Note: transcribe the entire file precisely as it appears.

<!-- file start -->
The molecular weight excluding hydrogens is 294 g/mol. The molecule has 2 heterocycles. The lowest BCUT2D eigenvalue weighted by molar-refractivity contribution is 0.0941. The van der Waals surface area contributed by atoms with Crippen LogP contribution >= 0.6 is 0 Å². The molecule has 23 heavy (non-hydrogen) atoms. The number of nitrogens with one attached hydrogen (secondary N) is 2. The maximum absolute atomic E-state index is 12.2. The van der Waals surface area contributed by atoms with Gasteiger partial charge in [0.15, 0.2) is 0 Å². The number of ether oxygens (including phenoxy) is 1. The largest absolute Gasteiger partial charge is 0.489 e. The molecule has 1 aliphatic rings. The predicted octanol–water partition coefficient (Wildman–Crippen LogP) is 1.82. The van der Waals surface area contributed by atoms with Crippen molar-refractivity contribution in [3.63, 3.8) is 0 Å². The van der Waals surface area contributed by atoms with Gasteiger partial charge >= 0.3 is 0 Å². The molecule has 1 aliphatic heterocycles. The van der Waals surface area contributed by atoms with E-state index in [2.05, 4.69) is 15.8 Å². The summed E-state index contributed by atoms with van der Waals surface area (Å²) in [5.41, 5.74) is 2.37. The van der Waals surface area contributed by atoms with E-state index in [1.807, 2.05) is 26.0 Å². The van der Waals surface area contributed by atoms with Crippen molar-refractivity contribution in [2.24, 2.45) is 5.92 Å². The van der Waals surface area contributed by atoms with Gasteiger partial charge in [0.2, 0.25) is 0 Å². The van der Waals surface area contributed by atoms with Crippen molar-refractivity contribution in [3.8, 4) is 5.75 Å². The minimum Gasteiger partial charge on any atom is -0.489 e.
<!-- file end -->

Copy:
The molecular weight excluding hydrogens is 294 g/mol. The molecule has 2 heterocycles. The lowest BCUT2D eigenvalue weighted by molar-refractivity contribution is 0.0941. The van der Waals surface area contributed by atoms with Crippen LogP contribution >= 0.6 is 0 Å². The molecule has 23 heavy (non-hydrogen) atoms. The number of nitrogens with one attached hydrogen (secondary N) is 2. The maximum absolute atomic E-state index is 12.2. The van der Waals surface area contributed by atoms with Gasteiger partial charge in [0.15, 0.2) is 0 Å². The number of ether oxygens (including phenoxy) is 1. The largest absolute Gasteiger partial charge is 0.489 e. The molecule has 1 aliphatic rings. The predicted octanol–water partition coefficient (Wildman–Crippen LogP) is 1.82. The van der Waals surface area contributed by atoms with Crippen molar-refractivity contribution in [3.63, 3.8) is 0 Å². The van der Waals surface area contributed by atoms with Gasteiger partial charge >= 0.3 is 0 Å². The molecule has 1 aliphatic heterocycles. The van der Waals surface area contributed by atoms with E-state index in [2.05, 4.69) is 15.8 Å². The summed E-state index contributed by atoms with van der Waals surface area (Å²) in [5.41, 5.74) is 2.37. The van der Waals surface area contributed by atoms with E-state index in [1.807, 2.05) is 26.0 Å². The van der Waals surface area contributed by atoms with Crippen molar-refractivity contribution in [2.24, 2.45) is 5.92 Å². The van der Waals surface area contributed by atoms with Gasteiger partial charge in [0.2, 0.25) is 0 Å². The van der Waals surface area contributed by atoms with Crippen molar-refractivity contribution in [3.8, 4) is 5.75 Å². The minimum Gasteiger partial charge on any atom is -0.489 e.